Check-in is something that happens during play. It’s possible to briefly go out of game and make sure someone is doing OK. Maybe I take a moment with my arch-nemesis. Maybe I see that Frank’s character is taking a lot of flack and I want to make sure he’s doing OK. Maybe I want to tell my nemesis to bully me more and request that we play a certain scene. Designers and organizers can help facilitate this by building off-game breaks into the experience, or providing a place where players can go to have such discussions during play.

Off-Game Space

Most commonly used in big immersive larps that last a long time, this is a place where you can go to be out of game. Fatland suggests that the existence of such a space weakens cut/brake by implying that it’s mandatory to be in game in the game space.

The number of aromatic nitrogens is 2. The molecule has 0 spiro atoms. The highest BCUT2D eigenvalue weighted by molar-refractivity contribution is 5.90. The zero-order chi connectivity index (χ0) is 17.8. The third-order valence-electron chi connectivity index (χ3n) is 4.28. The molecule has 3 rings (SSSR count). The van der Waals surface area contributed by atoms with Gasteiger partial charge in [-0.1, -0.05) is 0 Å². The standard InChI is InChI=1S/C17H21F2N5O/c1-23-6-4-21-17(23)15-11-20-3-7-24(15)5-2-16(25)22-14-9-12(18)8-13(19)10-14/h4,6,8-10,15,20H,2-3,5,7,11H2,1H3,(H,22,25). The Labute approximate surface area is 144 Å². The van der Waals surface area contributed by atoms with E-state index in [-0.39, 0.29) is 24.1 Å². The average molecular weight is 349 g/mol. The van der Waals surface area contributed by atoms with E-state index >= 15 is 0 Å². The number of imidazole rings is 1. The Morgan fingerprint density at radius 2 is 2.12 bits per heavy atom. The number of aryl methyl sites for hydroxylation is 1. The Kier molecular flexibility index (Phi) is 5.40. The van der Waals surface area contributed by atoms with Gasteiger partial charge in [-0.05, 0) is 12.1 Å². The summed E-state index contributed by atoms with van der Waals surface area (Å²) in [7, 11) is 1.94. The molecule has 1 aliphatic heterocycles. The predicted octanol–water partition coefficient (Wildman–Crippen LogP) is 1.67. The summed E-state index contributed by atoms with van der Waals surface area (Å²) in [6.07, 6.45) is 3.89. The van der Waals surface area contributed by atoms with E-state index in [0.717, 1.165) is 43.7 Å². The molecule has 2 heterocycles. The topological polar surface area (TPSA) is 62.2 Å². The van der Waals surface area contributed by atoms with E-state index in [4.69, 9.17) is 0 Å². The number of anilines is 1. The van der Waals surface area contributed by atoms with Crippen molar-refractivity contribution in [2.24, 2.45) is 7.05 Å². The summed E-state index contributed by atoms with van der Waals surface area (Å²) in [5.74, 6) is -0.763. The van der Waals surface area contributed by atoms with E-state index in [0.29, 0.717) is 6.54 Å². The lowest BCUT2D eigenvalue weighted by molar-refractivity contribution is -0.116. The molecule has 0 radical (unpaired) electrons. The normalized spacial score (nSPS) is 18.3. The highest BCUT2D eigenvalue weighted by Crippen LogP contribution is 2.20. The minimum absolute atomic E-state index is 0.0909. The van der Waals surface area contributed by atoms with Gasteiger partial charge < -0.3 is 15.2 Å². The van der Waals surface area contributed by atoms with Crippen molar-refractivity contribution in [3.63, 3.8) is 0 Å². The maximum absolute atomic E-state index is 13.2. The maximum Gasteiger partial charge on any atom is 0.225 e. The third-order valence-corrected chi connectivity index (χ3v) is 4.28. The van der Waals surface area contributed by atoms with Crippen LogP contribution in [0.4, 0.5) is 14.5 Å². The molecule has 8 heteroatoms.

Game Tools

In freeform or tabletop games, it’s possible to use game tools to create safety without calling someone out. If I’m facilitating a game for Bob, Mary, and Sue, and I see that Sue looks a bit upset and I’m not sure whether it’s OK, I might cut to a scene with Bob and Mary to give her some time to recover without obviously singling her out. Maybe I use the pause to check in with everyone. Not a possibility in all games, but certainly, it is in some.

Soft Take-off and Landing

Essentially, this is a way of easing people in and out of game with music, meditation, ritual, etc. so that it’s not as jarring. For example, I might play a song to give my players some time to get into character. At the end of the scenario, I play the song again and give them a quiet moment to release their characters. You can also do it with other sensory cues, I suspect.